Dr. Summers has played a key role in addressing every major financial crisis for the last two decades. During the 1990s, he was a leader in crafting the U.S. response to international financial crises arising in Mexico, Brazil, Russia, Japan, and Asian emerging markets. As one of President Obama’s chief economic advisors, Dr. Summers’ thinking helped shape the U.S. response to the 2008 financial crisis, to the failure of the automobile industry, and to the pressures on the European monetary system. Upon Summers’ departure from the White House, President Obama said, “I will always be grateful that at a time of great peril for our country, a man of Larry’s brilliance, experience and judgment was willing to answer the call and lead our economic team.”
The Economist recognized his influence when it defined the “Summers Doctrine,” an approach to economic policy during financial crises that fuses a microeconomic "laissez faire" mentality with macroeconomic activism. "Markets should allocate capital, labour and ideas without interference, but sometimes markets go haywire, and must be counteracted forcefully by government."
Summers' five years as President of Harvard represented a time of major innovation for the University. He focused on equality of opportunity and removing all financial obligation from students with family incomes below $60,000 a year. He launched a major effort to make Boston, and Cambridge in particular, the global leader in life sciences research, with the formation of major programs for stem cell research and genomics. Perhaps most importantly, he led efforts to renew Harvard College with dramatic increases in study abroad programs, faculty-student contact, and collaboration across the University during his tenure.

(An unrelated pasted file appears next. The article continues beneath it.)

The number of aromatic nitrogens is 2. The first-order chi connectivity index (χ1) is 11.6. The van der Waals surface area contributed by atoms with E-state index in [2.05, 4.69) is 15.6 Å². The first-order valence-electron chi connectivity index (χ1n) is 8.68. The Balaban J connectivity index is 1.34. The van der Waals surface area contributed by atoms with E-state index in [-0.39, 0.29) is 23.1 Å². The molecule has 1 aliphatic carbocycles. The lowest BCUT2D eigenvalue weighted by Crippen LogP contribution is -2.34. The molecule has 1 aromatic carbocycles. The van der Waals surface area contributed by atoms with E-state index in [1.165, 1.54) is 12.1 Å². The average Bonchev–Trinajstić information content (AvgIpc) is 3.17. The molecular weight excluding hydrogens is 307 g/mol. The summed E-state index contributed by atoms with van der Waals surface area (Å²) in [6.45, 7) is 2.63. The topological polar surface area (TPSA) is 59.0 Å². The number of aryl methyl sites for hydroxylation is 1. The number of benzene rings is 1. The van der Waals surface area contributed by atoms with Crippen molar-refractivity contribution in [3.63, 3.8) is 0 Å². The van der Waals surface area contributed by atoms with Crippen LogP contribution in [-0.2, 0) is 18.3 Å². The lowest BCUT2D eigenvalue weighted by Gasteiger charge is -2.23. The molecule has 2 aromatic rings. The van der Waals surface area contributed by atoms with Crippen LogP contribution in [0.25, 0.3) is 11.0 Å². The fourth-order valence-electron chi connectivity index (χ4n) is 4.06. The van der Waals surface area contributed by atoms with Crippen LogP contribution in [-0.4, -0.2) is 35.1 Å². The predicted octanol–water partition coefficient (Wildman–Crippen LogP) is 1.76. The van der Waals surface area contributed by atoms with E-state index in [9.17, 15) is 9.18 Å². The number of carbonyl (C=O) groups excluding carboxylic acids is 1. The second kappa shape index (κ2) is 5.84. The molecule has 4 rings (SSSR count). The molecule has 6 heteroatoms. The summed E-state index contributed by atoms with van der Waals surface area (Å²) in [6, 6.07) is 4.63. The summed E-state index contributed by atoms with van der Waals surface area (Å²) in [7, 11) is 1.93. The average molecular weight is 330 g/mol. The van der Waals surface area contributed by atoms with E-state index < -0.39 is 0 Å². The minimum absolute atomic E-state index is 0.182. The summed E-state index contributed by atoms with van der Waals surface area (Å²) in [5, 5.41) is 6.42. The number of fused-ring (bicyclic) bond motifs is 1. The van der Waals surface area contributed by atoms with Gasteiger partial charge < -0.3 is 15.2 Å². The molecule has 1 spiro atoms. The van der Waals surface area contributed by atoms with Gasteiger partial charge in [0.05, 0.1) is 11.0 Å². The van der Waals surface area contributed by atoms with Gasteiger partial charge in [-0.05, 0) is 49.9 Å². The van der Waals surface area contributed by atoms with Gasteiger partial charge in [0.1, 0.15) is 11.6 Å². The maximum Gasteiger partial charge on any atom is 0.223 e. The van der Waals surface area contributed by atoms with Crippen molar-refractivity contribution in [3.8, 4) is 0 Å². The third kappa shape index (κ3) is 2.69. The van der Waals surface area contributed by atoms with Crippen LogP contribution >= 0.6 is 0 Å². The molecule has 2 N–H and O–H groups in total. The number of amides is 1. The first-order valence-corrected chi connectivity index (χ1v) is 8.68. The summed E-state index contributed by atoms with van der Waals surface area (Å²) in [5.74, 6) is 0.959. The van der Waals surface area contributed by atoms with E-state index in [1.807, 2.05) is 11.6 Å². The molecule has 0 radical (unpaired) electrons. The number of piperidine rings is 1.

Currently, Dr. Summers is the President Emeritus and the Charles W. Eliot University Professor at Harvard University, where he became a full professor at age 28, one of the youngest in Harvard’s recent history. He directs the University’s Mossavar-Rhomani Center for Business and Government. Summers was the first social scientist to receive the National Science Foundation's Alan Waterman Award for scientific achievement and, in 1993, he was awarded the John Bates Clark Medal, given to the most outstanding economist under 40 in the United States. He was elected to the National Academy of Sciences in 2002. He has published several books and more than 150 papers in scholarly journals.
Summers is an advisor to businesses and investors. He serves on the board of two cutting edge financial services startups—Square and Lending Club. He also chairs the boards of Citizen Schools and the Center for Global Development and serves on the executive committee of the board for Teach for America. He recently chaired the Commission on Global Health, lauded by the UN Secretary General who noted that it “will bring more than health – it will bring equity, and contribute to a life of dignity for all.”
President Bill Clinton said that Larry Summers "has the rare ability to see the world that is taking shape and the skill to help to bring it into being." He has been recognized as one of the world’s most influential thinkers by Time, Foreign Policy, Prospect and The Economist magazines among many others. In his speeches, regular newspaper columns in The Financial Times and public commentary, he continues to move forward the debate on national and global economic policy.